Facedown Records and their sister label, Strike First, have become a breeding ground for solid metal acts over the last couple of years. Newcomer, Those Who Fear, break the typical Strike First-to-Facedown pattern the label has demonstrated in the past as they have only a self-released EP prior to their Facedown debut, Unholy Anger. The label must have great faith in this Pittsburgh band's blend of hardcore/metal to place them directly center-stage for their first record.
The album starts positively with the lead track, "Daggermouth." Not only does the song have a cool name, but it also had a good sound. The lyrics focus on an untruthful person and the title makes full sense when the lyrics, "You are a liar; just a dirty snake. Backstabber! Backstabber," drop. However, things get a little sour with the Disturbed-like "eghah" at the 1:51 mark (it's also repeated in other songs). Shortly after the start of the record, monotony sets in. Granted, there are only so many places this type of music can go, but the constant growling and chugging guitars all start to blend together. If you're not watching the songs change from one to the next, it's very easy to lose track. The only songs that slightly change things up are the slower "Day of Judgment" and the instrumental final track, "Colossus." Don't get me wrong, though; musically, the album sounds alright, but if you're not paying attention completely, it begins to sound a bit like background fodder.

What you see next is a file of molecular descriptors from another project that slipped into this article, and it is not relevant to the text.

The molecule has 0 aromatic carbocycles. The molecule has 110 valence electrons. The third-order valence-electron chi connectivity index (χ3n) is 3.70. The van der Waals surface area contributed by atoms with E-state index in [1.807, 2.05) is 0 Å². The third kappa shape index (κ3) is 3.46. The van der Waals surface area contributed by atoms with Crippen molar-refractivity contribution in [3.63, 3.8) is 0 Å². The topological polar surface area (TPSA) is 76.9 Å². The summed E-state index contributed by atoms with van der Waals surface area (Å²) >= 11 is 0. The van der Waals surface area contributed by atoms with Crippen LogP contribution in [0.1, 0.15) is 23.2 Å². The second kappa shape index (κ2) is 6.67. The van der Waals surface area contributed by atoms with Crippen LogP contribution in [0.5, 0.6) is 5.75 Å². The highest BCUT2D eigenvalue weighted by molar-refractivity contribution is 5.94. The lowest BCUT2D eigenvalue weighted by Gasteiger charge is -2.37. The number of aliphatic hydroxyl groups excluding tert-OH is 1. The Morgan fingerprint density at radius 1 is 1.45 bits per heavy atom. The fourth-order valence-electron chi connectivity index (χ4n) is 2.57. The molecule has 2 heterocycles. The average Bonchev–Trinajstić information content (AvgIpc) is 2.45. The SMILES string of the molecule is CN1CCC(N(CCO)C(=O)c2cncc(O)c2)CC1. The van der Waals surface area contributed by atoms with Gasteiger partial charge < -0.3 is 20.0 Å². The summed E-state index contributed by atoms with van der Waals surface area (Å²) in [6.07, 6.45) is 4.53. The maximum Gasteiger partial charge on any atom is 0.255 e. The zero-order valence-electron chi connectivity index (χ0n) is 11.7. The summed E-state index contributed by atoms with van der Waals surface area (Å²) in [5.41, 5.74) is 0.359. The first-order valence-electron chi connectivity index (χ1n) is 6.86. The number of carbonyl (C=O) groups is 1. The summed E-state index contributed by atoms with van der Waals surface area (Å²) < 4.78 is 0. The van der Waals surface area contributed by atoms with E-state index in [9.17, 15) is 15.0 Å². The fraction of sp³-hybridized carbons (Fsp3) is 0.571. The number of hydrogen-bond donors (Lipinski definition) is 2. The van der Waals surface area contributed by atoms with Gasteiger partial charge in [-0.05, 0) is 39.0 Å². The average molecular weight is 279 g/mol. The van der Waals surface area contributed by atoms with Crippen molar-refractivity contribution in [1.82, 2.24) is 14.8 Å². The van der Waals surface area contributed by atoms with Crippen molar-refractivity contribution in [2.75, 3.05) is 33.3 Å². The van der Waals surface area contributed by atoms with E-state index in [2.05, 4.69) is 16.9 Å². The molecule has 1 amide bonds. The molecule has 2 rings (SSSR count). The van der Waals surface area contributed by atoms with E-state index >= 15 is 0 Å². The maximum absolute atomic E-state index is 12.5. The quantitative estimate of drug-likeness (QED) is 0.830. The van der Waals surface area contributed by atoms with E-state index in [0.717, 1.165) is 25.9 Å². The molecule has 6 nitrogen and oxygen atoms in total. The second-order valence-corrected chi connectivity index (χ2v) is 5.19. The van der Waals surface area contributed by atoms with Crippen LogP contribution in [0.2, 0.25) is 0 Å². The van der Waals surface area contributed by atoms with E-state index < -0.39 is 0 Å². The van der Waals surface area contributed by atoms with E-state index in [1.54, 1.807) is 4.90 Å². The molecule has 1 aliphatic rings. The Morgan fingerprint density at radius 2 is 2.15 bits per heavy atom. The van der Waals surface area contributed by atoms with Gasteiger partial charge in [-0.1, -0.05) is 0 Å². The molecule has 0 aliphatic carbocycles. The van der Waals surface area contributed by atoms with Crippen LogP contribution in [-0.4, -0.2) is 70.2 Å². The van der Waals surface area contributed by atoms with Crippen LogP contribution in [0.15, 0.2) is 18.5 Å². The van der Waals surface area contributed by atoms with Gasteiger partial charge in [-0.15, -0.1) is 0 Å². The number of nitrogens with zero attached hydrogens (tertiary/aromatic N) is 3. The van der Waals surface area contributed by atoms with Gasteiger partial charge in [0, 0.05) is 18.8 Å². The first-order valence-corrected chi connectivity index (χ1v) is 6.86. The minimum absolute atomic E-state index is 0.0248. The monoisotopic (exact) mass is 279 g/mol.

Lyrically, you get just what you expect from a Facedown artist - spiritual and biblically based messages. Those Who Fear focus a little more on darker subject matter with this release, as may be evident by the album title and tracks like "(Un)Holy Anger," "Day of Judgement," or "Sowers of Discord." Vocally, the lyrics are delivered in the same growl with little to no variation throughout the entire album.
Overall, Unholy Anger isn't bad, but I wouldn't necessarily classify it as "good" either. Sadly, a good opening sound leads to a monotonous experience that becomes more difficult to get through entirely with each listen. The record works better when listened to as individual songs separate from one another - and even then you may think you've heard it before. Those Who Fear sound as if they may have the ability to break out of the mold they cast themselves in with their debut, but only time will tell. If you're just looking for some new music to fill your metal or hardcore void, Unholy Anger may be for you, but if you want to branch out some, you will probably want to pass this one up.- Review date: 2/4/13, written by Michael Weaver of Jesusfreakhideout.com
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